Here’s a Thanksgiving Feast everyone can enjoy.
I come from a big food loving family, and for me, Thanksgiving Day is a day of thanks, always spent with friends and family, and, of course, lots of great food!
But for many families (including mine) that have friends or family members with diabetes (such as my father), those on weight loss programs (such as my sister), or those who simply want to eat more healthfully, the traditional Thanksgiving meal is laden with fat, calories and carbohydrates and can be as difficult as it is joyful.
The great news is that with a little bit of extra care, it’s easy to create a traditional Thanksgiving menu that everybody can enjoy. This holiday, I offer you a variety of my favorite tips and recipes that you can mix-n-match with your own family traditions to create a relaxed holiday for which everyone will be thankful.
Happy holidays to your family from mine,
- Be sure to dish up plenty of fresh veggies and low-fat dressings like Homemade Ranch or Classic Spinach Dip.
- Add a platter of chilled cooked shrimp, low-fat cheeses, or homemade deviled eggs (made with reduced-fat mayonnaise) to your appetizer table. They are all filling, protein rich, and virtually free of carbohydrates.
- Make sure to have plenty of diet beverages or sparkling water dressed with fresh wedges of lemon and lime on hand for you and your guests.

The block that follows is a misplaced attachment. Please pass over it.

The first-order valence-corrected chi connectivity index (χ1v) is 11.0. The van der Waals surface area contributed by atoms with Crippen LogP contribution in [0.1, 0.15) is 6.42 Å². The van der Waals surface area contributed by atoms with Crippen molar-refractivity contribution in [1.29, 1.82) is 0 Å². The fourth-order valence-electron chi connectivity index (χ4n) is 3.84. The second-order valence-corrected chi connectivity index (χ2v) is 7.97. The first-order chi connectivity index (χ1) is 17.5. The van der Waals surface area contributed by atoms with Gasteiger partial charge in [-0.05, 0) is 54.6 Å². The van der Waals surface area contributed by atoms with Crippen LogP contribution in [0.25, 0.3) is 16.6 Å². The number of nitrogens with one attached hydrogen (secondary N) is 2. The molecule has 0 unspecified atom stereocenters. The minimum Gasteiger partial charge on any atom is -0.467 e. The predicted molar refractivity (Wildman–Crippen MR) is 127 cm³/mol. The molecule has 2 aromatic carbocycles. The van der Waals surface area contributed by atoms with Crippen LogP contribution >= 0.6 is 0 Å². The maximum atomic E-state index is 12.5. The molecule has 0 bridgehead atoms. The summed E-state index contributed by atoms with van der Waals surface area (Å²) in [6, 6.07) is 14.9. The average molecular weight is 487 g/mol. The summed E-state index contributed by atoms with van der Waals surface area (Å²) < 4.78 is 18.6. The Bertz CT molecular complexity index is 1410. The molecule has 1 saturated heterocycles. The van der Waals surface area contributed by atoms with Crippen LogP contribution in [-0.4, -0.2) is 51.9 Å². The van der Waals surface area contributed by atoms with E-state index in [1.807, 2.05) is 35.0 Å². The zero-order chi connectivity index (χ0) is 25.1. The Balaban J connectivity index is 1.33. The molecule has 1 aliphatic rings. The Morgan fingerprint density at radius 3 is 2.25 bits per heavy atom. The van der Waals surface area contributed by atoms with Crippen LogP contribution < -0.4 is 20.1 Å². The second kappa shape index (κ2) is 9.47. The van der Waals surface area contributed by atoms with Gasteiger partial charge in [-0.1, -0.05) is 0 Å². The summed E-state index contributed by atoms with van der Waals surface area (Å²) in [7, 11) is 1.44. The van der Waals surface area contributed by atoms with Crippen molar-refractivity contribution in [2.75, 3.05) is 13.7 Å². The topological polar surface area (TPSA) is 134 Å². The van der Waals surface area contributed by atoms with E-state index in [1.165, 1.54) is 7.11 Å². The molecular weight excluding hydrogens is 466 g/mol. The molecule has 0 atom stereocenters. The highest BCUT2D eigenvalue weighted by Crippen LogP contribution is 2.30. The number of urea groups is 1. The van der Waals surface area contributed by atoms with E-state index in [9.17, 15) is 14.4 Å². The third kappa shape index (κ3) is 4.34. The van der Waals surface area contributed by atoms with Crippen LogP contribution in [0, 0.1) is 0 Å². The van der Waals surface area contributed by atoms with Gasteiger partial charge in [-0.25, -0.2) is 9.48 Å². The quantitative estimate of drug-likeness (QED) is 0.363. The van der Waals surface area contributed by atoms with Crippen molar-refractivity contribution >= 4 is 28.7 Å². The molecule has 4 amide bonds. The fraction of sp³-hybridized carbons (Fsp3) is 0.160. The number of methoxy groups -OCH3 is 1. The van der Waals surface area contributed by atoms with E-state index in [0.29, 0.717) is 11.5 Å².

- Add an extra non-starchy vegetable and a big salad to your menu (and be sure to pile them on your plate). If a guest, offer to bring a healthy salad or colorful vegetable dish rather than another starch or dessert.
- Traditional cranberry sauce is very high in sugar. Click here for a fabulous low-sugar cranberry sauce recipe.
- Substitute wholegrain croutons, add extra vegetables and/or swap-out some of the butter for broth to create a stuffing perfect for everyone. (On a personal note: be sure to set a budget for your own must-have starchy side dishes and forgo the rest).
- Be adventurous and try a new lighter version of an old favorite. Ditch sweet potatoes topped with brown sugar or marshmallows for Sweet Potatoes with Apple Cider Syrup.
- Add fresh sliced pears and apples or grapes with reduced-fat cheeses and nuts to your usual dessert menu.
- Use sugar substitutes or a combination of sugar and sugar substitutes (like Splenda Sugar for Baking) to reduce the sugar in your favorite pie recipes.
- Or try one of these guilt-free sweet endings; Pumpkin Custard Cups, Creamy Instant Pumpkin Mousse, Paper Bag Apple Pie.
Marlene graduated Magna Cum Laude with a degree in nutrition from U.C.L.A. in 1986 and is one of a select group of dietitians to hold an advanced certificate in Child and Adolescent Weight Management from the American Dietetic Association. Combining her love of food with her educational foundation, she has held such positions as Hospital Foodservice Director, Nutrition Professor, Cooking Instructor for the Columbus State Culinary Academy and as a national nutrition educator to chefs for the American Culinary Federation. Her passion for teaching others how to make healthy food taste delicious also extend to her private nutrition practice specializing in weight loss, diabetes, and wellness.
Marlene loves to teach (and to eat!); her energetic and upbeat style has made her a popular food and nutrition speaker for organizations such as the American Diabetes and American Heart Associations and sought after for television and radio appearances which have included affiliates for ABC, NBC, CBS, FOX and Shaw TV (Vancouver) and radio stations nationwide.